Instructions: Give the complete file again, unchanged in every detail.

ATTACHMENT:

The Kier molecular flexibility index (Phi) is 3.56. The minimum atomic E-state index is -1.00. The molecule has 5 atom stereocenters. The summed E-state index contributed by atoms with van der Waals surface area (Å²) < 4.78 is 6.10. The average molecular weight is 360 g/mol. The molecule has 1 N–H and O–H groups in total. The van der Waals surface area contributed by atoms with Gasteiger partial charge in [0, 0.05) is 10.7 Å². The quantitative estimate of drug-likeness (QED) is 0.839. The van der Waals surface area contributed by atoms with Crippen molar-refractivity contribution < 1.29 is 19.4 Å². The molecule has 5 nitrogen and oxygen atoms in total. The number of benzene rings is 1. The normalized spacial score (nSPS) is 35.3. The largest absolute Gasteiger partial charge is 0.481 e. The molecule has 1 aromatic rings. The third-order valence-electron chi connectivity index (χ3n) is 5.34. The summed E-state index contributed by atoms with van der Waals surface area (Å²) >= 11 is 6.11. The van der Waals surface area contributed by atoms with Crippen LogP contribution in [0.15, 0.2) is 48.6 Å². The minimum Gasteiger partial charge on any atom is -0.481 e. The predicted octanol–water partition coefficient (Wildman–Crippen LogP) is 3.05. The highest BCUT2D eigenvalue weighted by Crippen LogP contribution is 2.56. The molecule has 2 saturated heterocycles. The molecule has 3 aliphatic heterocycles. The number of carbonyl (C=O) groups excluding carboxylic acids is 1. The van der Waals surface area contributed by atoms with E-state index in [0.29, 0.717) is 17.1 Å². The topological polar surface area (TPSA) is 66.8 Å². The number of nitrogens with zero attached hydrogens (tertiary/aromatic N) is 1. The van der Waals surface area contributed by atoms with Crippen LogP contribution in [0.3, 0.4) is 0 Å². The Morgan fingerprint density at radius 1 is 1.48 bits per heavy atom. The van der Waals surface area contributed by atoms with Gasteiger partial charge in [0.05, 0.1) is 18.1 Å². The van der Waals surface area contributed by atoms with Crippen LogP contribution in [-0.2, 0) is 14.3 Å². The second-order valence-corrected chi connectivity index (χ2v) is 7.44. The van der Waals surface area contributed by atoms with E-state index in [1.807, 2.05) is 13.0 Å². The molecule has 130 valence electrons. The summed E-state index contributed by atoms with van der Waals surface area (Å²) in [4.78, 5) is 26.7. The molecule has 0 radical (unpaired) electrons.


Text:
The Kier molecular flexibility index (Phi) is 3.56. The minimum atomic E-state index is -1.00. The molecule has 5 atom stereocenters. The summed E-state index contributed by atoms with van der Waals surface area (Å²) < 4.78 is 6.10. The average molecular weight is 360 g/mol. The molecule has 1 N–H and O–H groups in total. The van der Waals surface area contributed by atoms with Gasteiger partial charge in [0, 0.05) is 10.7 Å². The quantitative estimate of drug-likeness (QED) is 0.839. The van der Waals surface area contributed by atoms with Crippen molar-refractivity contribution < 1.29 is 19.4 Å². The molecule has 5 nitrogen and oxygen atoms in total. The number of benzene rings is 1. The normalized spacial score (nSPS) is 35.3. The largest absolute Gasteiger partial charge is 0.481 e. The molecule has 1 aromatic rings. The third-order valence-electron chi connectivity index (χ3n) is 5.34. The summed E-state index contributed by atoms with van der Waals surface area (Å²) >= 11 is 6.11. The van der Waals surface area contributed by atoms with Crippen LogP contribution in [0.15, 0.2) is 48.6 Å². The minimum Gasteiger partial charge on any atom is -0.481 e. The predicted octanol–water partition coefficient (Wildman–Crippen LogP) is 3.05. The highest BCUT2D eigenvalue weighted by Crippen LogP contribution is 2.56. The molecule has 2 saturated heterocycles. The molecule has 3 aliphatic heterocycles. The number of carbonyl (C=O) groups excluding carboxylic acids is 1. The van der Waals surface area contributed by atoms with E-state index in [0.29, 0.717) is 17.1 Å². The topological polar surface area (TPSA) is 66.8 Å². The number of nitrogens with zero attached hydrogens (tertiary/aromatic N) is 1. The van der Waals surface area contributed by atoms with Crippen LogP contribution in [0.3, 0.4) is 0 Å². The Morgan fingerprint density at radius 1 is 1.48 bits per heavy atom. The van der Waals surface area contributed by atoms with Gasteiger partial charge in [0.05, 0.1) is 18.1 Å². The van der Waals surface area contributed by atoms with Crippen LogP contribution in [-0.2, 0) is 14.3 Å². The second-order valence-corrected chi connectivity index (χ2v) is 7.44. The van der Waals surface area contributed by atoms with E-state index in [1.807, 2.05) is 13.0 Å². The molecule has 130 valence electrons. The summed E-state index contributed by atoms with van der Waals surface area (Å²) in [4.78, 5) is 26.7. The molecule has 0 radical (unpaired) electrons.